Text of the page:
How To Avoid Obnoxious Summer Festival Fans

If John-Paul Sartre was correct when he said that Hell is other people, then summer music festivals are a special kind of Hell indeed. As wonderful as it can be to spend a day communing with your favorite bands in the open air, the hassles of communing with other human beings can be a real bringdown. You’ll never be able to avoid the festival freak show entirely, but this guide can help you steer clear of some of the most malodorous breeds of music fan.

Drunks and druggies

Illicit substance abuse is an unavoidable facet of any sizable music festival, especially the outdoor ones. The vast majority of these users are casual stoners who can be easily ignored by anyone who disapproves. As with anything, though, some folks take it too far. You definitely don’t want to put yourself in the direct path of a hallucinogenic freak-out or amphetamine-fueled rampage. Booze can be even worse. At eight bucks a pop, festival beer is too pricey for most attendees to attempt drinking to excess, but there are always plenty of folks who smuggle in enough hootch to get dangerously sloppy by the middle of the second set. Drunk hazards run the gamut from unprovoked fistfights to projectile vomiting, with plenty of equally noxious behaviors in between.

How to recognize them: Moving erratically and babbling nonsense would be dead giveaways in most settings, but that’s pretty much de rigueur behavior at a music festival. You may have to trust your gut.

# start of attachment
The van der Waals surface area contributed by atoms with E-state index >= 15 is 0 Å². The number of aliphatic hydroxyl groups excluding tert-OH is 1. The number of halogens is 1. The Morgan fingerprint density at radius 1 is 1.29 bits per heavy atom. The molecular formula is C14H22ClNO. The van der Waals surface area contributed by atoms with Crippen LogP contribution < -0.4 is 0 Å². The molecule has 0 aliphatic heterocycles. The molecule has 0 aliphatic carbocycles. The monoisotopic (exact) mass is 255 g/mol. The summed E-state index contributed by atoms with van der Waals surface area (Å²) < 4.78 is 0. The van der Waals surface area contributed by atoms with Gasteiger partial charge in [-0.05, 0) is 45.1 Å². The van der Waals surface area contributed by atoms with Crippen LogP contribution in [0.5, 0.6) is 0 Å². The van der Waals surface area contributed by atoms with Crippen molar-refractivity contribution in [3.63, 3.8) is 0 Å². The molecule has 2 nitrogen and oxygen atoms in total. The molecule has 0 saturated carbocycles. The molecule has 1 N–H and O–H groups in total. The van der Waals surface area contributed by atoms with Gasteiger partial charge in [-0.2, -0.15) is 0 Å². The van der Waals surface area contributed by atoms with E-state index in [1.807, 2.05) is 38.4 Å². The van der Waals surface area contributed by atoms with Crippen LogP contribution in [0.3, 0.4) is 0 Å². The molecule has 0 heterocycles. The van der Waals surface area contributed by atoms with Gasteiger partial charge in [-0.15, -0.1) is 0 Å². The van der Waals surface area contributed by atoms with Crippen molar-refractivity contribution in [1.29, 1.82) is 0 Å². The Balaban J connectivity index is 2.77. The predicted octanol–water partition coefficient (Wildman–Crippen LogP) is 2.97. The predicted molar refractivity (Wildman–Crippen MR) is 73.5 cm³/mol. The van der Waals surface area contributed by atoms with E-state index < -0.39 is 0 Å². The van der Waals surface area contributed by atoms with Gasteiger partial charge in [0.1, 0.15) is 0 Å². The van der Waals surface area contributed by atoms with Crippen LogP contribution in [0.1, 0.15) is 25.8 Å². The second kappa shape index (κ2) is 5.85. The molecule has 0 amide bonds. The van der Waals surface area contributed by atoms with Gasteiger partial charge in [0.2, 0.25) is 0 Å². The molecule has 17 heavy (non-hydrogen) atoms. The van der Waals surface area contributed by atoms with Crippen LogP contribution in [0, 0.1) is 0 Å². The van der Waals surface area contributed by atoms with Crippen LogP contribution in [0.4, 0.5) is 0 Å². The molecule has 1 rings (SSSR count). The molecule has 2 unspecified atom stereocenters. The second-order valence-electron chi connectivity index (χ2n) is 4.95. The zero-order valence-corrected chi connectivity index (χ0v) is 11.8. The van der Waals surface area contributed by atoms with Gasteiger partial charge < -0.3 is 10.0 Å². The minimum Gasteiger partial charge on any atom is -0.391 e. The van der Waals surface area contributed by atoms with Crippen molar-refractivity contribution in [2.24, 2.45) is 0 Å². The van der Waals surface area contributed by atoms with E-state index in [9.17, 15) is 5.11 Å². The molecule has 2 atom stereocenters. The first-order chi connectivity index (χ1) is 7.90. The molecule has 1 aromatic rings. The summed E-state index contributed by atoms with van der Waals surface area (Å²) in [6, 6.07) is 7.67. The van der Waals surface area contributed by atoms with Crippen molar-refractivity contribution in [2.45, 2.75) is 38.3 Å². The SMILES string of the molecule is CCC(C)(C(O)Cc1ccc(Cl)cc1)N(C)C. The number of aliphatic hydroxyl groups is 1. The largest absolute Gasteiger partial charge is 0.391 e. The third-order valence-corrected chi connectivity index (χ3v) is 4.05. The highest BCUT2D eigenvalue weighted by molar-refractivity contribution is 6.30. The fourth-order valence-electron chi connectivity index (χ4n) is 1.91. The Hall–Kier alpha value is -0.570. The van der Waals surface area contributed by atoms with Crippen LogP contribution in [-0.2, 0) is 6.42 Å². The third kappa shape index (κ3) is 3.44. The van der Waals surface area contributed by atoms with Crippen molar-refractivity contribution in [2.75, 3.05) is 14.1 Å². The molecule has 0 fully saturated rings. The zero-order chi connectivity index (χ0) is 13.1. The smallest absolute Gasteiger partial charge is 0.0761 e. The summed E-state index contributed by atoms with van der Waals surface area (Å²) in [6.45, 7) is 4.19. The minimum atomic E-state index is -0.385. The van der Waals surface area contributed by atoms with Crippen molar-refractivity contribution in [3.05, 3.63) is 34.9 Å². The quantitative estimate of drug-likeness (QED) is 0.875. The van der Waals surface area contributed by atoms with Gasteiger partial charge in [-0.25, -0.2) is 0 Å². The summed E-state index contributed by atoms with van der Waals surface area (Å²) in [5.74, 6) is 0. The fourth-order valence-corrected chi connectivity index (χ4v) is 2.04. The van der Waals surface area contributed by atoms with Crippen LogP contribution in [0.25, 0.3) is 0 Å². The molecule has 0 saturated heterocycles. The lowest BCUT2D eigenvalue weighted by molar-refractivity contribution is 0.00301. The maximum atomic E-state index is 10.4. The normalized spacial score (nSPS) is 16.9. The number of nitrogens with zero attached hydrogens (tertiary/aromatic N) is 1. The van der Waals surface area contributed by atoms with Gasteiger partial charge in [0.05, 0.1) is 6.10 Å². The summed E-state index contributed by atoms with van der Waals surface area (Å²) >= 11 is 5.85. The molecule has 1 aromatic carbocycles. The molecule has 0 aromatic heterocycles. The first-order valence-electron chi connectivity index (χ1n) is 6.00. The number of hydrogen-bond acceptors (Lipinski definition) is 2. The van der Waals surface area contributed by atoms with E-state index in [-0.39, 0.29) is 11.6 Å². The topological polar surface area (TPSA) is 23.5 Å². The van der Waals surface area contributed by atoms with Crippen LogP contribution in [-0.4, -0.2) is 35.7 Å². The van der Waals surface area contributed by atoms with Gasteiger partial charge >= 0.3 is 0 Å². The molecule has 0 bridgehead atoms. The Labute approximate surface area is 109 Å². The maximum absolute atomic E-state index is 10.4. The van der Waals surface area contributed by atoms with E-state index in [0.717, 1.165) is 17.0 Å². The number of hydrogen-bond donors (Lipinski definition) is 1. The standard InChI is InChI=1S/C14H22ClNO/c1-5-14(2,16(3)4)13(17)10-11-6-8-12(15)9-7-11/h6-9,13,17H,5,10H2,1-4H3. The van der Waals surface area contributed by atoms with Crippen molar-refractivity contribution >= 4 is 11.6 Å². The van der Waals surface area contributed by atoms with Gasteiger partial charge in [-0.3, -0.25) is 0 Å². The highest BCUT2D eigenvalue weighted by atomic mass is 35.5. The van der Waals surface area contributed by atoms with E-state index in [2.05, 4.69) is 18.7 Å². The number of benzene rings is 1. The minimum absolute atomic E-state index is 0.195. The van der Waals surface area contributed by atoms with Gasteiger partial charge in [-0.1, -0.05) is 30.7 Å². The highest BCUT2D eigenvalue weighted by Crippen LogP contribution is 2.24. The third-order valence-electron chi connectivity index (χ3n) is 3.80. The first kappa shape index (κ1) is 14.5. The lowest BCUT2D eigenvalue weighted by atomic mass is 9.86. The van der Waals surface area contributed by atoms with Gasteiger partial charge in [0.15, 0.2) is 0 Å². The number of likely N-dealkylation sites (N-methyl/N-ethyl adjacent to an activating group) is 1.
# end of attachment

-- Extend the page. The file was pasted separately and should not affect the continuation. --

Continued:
How to avoid them: Exercise increased alertness during sets by bands with a reputation for trippiness, extreme raucousness or a hit single that infiltrated the frat house circuit.

Superfans

These are music lovers who have dedicated their lives to the teachings of a particular band or artist. Regardless of however many hundreds of acts are on the bill, there’s only one performer who matters in their minds. They camp out in front of the stage hours in advance, blocking access for fans of all the preceding acts. They’re rude and dismissive when other bands are playing and obnoxiously enthusiastic when their chosen ones take the stage. They may even break into interfactional squabbling over topics like who’s seen the band play live most often, or whether the group lost its way when the original drummer ODed.

How to recognize them: They’ll generally be decked-out head to toe in band merchandise (the older or more obscure the concert t-shirt the better) and may even be toting homemade gifts for the band members.

How to avoid them: Steer clear of the front of the stage for several hours prior to the band’s scheduled set. Also avoid backstage areas or any place where fans might come into physical contact with the artists.

Dancers

Dancing is a natural byproduct of any music venue. Busting out a few moves is just a reflexive reaction to any semblance of a rhythm. Heck, some people can even get down to the assonant squalls of folks like Ornette Coleman or Phillip Glass. The point is that there’s nothing at all wrong with dancing to your favorite band. In fact, there’s a lot that’s very right with it, so long as you maintain some common decency. The problem arises when overexuberant types regard the entire fest grounds as their own personal danceteria instead of gravitating toward dance-friendly pockets like the front of the stage and the outskirts of the crowd. No matter how much you’re feeling the groove, the people in your immediate vicinity have no interest in being smacked in the face by your flailing arms or free-swinging dreadlocks.